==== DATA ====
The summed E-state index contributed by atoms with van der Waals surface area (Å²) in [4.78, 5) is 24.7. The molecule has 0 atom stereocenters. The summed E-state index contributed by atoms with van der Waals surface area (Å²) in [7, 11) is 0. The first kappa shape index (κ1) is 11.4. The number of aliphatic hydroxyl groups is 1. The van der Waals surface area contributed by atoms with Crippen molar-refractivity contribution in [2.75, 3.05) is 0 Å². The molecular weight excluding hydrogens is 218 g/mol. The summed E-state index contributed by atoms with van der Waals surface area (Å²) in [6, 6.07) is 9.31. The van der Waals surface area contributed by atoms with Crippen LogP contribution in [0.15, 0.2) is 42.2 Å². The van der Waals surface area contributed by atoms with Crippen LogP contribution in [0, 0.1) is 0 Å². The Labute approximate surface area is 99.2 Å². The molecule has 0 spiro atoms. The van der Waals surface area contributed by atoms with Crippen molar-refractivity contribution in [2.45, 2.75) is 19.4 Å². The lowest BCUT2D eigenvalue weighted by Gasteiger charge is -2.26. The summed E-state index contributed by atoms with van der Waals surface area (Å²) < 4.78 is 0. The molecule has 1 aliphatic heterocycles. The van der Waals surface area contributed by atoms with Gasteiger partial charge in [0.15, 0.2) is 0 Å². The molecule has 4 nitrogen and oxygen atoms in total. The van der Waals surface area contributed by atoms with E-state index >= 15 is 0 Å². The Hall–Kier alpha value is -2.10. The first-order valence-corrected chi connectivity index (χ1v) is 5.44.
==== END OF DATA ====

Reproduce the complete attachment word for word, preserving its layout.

The summed E-state index contributed by atoms with van der Waals surface area (Å²) in [4.78, 5) is 24.7. The molecule has 0 atom stereocenters. The summed E-state index contributed by atoms with van der Waals surface area (Å²) in [7, 11) is 0. The first kappa shape index (κ1) is 11.4. The number of aliphatic hydroxyl groups is 1. The van der Waals surface area contributed by atoms with Crippen molar-refractivity contribution in [2.75, 3.05) is 0 Å². The molecular weight excluding hydrogens is 218 g/mol. The summed E-state index contributed by atoms with van der Waals surface area (Å²) in [6, 6.07) is 9.31. The van der Waals surface area contributed by atoms with Crippen LogP contribution in [0.15, 0.2) is 42.2 Å². The van der Waals surface area contributed by atoms with Crippen LogP contribution in [0, 0.1) is 0 Å². The Labute approximate surface area is 99.2 Å². The molecule has 0 spiro atoms. The van der Waals surface area contributed by atoms with Crippen molar-refractivity contribution in [2.45, 2.75) is 19.4 Å². The lowest BCUT2D eigenvalue weighted by Gasteiger charge is -2.26. The summed E-state index contributed by atoms with van der Waals surface area (Å²) < 4.78 is 0. The molecule has 1 aliphatic heterocycles. The van der Waals surface area contributed by atoms with Gasteiger partial charge in [0.15, 0.2) is 0 Å². The molecule has 4 nitrogen and oxygen atoms in total. The van der Waals surface area contributed by atoms with E-state index >= 15 is 0 Å². The Hall–Kier alpha value is -2.10. The first-order valence-corrected chi connectivity index (χ1v) is 5.44.